In a second test for solubility in dilute caustic, similar film samples were placed in an oven at 150° C. After intervals of elapsed heating up to a total elapsed time of 1 hour, 1/2 inch samples are cut from the films and solubility without stirring in various solutions including dilute caustic solution noted. Results are shown in Table 2.
These results indicate some heat setting occurs in films of the polyester of the invention so that a sample of film after 1 hour of heating at 150° C. takes about twice as long to dissolve as a sample heated only 5 minutes at 150° C.
TABLE 2______________________________________Desizing Properties Of Size FilmsAfter Simulated Heat Set At 150° C. Time at Solution Time (min.) 150° C. 0.1% NaOH 0.1% NaClSize Film (min.) at 80° C. at 80° C.______________________________________Example 1 5 70 65Example 1 10 100 100Example 1 20 115 115Example 1 30 120 120Example 1 60 140 140______________________________________
In order to evaluate the tendency for the polyester of the invention to melt under the influence of heat from the shuttle, similar dimension film samples were placed upon a gradient heating apparatus. It was determined that the film prepared from the polyester of Example 1 began to soften at 104° C. Comparative testing of a film of the polyester size sold under the trademark "Eastman WD" showed softening at 124° C.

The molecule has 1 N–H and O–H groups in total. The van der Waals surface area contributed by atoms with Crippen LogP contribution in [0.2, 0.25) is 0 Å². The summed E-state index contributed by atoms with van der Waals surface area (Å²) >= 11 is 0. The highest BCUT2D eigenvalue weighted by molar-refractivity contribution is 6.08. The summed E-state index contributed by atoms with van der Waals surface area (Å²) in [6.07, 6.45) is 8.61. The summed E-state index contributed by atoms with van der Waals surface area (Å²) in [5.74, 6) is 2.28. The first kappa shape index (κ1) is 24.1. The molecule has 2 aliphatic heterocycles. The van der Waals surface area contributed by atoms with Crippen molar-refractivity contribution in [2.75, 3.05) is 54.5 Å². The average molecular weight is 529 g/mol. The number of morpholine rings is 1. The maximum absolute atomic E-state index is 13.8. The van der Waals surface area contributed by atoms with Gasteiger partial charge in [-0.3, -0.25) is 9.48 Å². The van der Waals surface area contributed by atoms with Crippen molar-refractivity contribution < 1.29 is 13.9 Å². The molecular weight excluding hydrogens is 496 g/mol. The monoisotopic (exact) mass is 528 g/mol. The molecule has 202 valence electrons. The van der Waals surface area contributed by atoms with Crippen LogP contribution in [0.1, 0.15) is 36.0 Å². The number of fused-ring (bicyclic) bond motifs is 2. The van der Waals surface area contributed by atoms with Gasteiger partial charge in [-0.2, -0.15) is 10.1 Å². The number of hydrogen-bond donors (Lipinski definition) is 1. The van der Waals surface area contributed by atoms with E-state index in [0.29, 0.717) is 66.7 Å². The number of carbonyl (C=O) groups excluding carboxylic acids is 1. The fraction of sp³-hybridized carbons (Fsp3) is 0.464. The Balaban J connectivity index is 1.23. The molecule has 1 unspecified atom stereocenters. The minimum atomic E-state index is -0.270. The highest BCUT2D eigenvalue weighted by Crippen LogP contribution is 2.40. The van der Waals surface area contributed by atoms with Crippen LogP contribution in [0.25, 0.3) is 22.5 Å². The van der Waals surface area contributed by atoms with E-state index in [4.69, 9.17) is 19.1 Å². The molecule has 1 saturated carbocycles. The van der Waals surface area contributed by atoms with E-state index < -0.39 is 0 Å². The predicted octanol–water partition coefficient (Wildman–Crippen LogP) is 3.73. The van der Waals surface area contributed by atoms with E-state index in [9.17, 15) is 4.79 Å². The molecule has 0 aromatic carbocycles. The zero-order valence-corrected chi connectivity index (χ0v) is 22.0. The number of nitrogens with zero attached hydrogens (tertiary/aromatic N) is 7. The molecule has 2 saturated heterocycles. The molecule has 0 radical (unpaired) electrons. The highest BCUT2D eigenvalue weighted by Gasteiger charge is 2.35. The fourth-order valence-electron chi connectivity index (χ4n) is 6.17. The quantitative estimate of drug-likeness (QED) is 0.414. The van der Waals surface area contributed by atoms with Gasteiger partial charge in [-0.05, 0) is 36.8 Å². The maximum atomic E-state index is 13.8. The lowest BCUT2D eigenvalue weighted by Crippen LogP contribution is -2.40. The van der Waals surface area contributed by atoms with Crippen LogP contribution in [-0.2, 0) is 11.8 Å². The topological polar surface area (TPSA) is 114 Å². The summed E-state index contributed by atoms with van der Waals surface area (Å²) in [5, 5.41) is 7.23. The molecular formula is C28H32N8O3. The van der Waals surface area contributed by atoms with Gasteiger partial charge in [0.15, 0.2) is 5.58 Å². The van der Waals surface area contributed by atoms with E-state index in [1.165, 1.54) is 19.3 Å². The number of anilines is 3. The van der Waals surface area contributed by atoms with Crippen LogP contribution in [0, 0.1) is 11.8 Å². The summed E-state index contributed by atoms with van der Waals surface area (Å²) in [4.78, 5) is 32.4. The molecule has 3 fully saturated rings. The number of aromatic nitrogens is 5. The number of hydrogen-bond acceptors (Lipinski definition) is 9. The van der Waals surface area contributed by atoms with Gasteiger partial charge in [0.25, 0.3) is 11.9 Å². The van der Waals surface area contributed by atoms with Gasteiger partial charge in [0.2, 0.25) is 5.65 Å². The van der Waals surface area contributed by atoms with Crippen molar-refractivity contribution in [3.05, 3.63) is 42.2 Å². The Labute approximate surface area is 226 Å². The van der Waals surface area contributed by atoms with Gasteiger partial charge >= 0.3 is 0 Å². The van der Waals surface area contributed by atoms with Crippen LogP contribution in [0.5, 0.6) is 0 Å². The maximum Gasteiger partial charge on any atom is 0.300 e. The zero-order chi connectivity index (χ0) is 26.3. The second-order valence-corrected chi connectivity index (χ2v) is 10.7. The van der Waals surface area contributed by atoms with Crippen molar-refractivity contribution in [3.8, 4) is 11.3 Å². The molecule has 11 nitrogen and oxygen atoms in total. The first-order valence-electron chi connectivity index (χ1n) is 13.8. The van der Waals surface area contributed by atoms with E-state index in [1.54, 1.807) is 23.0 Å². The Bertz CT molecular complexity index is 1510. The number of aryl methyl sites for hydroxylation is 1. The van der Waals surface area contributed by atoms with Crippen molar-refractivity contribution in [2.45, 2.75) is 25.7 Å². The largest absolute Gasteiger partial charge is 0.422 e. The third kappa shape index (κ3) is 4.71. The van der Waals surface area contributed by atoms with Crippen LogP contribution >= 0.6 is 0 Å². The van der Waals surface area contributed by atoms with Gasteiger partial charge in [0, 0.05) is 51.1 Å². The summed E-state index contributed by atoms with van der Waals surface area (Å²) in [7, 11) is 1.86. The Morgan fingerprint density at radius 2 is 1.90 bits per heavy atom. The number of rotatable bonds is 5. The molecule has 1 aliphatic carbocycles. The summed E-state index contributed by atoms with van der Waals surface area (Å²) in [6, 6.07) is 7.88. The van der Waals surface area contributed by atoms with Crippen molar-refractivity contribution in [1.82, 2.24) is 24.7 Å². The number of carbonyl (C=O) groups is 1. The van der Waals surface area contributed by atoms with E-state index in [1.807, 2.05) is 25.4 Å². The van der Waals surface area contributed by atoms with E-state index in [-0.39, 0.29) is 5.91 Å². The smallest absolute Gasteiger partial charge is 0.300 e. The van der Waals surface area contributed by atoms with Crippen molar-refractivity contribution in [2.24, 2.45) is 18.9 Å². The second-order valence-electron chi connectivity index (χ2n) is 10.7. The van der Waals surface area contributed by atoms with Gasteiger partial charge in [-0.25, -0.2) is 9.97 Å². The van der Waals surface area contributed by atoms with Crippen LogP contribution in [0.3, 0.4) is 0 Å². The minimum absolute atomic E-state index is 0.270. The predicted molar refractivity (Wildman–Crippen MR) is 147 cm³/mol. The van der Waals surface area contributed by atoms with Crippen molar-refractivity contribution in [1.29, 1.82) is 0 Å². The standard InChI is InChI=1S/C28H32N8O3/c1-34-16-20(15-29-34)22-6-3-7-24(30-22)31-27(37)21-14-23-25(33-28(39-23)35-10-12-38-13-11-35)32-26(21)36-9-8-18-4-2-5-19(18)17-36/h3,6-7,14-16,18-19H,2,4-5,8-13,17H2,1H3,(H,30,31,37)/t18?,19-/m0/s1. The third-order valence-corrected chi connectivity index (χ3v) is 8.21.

The modified starches useful in the preparation of the sizing composition of the invention include the hypochlorite-oxidized, the acid-modified, the ethers, i.e., hydroxymethylated and carboxymethyl starch ethers, the acetylated starches and the enzymes converted starches. Processes for their production are well known and these materials are presently commercially available. The principal variation in such starches is in the degree of hydroxyethylation or acetylation. The modified starch should contain at least 1% by weight of the hydroxyethyl or acetyl substituent groups. For hydroxyethylated starch, a desirable range is a degree of substitution of 1 to 4%, while for acetylated starches a desirable degree of substitution is from 2 to 4%. These modified starches provide somewhat greater adhesion to hydrophobic fibers as compared to unmodified starches, thus permitting a greater proportion of these materials to be used in blends with the polyester of the invention. However, the use of common vegetable starch sources in blends with the polyester of the invention is also contemplated. Thus corn, potato, waxy maize, sago, wheat, tapioca, rice, and sweet potato starches can be used in size composition blends with the polyester size of the invention.